The absence of excitement in India about ancient discoveries is not surprising, because India is a unique civilisation with ancient memories that remain alive. In fact, India is the only place where there is an unbroken continuity between the land, the people and their stories that have been narrated across the generations. Consider other ancient civilisations west of India. Egypt, Rome, Greece, Iran and Mesopotamia still exist, but they are not the same places with whom India traded during ancient times.
In Egypt, it was the archaeological discoveries during and following the Napoleonic invasion that actually connected Egyptians to their forgotten past. For Greeks, the Minoan, Mycenaean and Hellenistic Greece are all relics of the past and modern day Greeks don’t live by the same religion or follow the same culture. Although the land and the people continued, the stories were replaced with biblical ones.
Similarly, towards the east, in the case of China, Buddhism became a cultural force that dramatically altered the fabric of the society from the traditions of the Xia, Shang and the Zhou dynasties. Various pre-Buddhist ideologies that dominated the society were replaced by new concepts of dharma and karma. From 200 BCE and over the next millennium, Buddhism became a powerful force; stories of Buddha in various forms pervaded society. Shaolin’s foundation by Indian monks and the subsequent role that institution played in Chinese political balance further entrenched Buddhist thought into China’s political discourse.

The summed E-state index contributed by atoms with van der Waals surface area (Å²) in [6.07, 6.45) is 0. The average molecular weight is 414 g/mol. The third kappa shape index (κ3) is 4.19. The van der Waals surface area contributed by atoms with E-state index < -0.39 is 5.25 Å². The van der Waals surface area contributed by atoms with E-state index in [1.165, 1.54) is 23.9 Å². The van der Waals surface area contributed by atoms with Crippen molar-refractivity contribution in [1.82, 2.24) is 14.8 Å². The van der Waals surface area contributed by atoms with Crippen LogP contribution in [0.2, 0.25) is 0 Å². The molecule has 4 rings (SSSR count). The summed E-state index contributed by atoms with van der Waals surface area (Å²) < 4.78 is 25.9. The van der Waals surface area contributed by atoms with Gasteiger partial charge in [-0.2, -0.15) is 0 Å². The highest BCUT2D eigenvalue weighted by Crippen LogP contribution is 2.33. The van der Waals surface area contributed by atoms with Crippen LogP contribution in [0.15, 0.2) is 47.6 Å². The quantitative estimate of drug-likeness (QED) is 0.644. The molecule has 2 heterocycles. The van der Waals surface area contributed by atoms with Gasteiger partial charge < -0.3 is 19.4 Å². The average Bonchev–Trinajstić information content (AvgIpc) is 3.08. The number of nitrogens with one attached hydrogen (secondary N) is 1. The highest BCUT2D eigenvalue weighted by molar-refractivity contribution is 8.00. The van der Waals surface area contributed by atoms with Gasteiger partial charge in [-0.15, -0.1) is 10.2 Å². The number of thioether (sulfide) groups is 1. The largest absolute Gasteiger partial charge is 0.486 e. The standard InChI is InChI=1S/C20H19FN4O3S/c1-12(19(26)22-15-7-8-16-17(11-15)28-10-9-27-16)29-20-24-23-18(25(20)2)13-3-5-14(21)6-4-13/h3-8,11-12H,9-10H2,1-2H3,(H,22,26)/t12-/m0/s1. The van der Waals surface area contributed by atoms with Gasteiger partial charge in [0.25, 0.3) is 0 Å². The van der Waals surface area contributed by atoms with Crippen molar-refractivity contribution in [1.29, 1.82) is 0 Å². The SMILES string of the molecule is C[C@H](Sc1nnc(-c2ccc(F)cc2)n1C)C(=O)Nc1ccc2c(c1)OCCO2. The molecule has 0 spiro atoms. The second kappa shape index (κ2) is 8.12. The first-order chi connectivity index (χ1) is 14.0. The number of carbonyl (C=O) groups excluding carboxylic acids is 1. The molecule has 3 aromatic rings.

The Jewish people have a long memory as well. However, their cultural continuity was detached from their land as the Jews were forced to disperse into various parts of the world. The geography that encompasses modern day Israel and its neighbours went through several social and political changes similar to those witnessed by Mesopotamia, Turkey and other ancient civilisations in that area.
The pre-European inhabitants of North-America and Australia also maintained a long memory of their civilisation. However, the near genocidal attack on their existence by Europeans all but vanquished many of the tribes. Those who survived are attempting to resurrect and piece back their memories. The memories peoples of South-America and Africa were also erased as foreign political forces brought the full force of their religious dogmas and replaced the original memories with those considered holy in their respective books.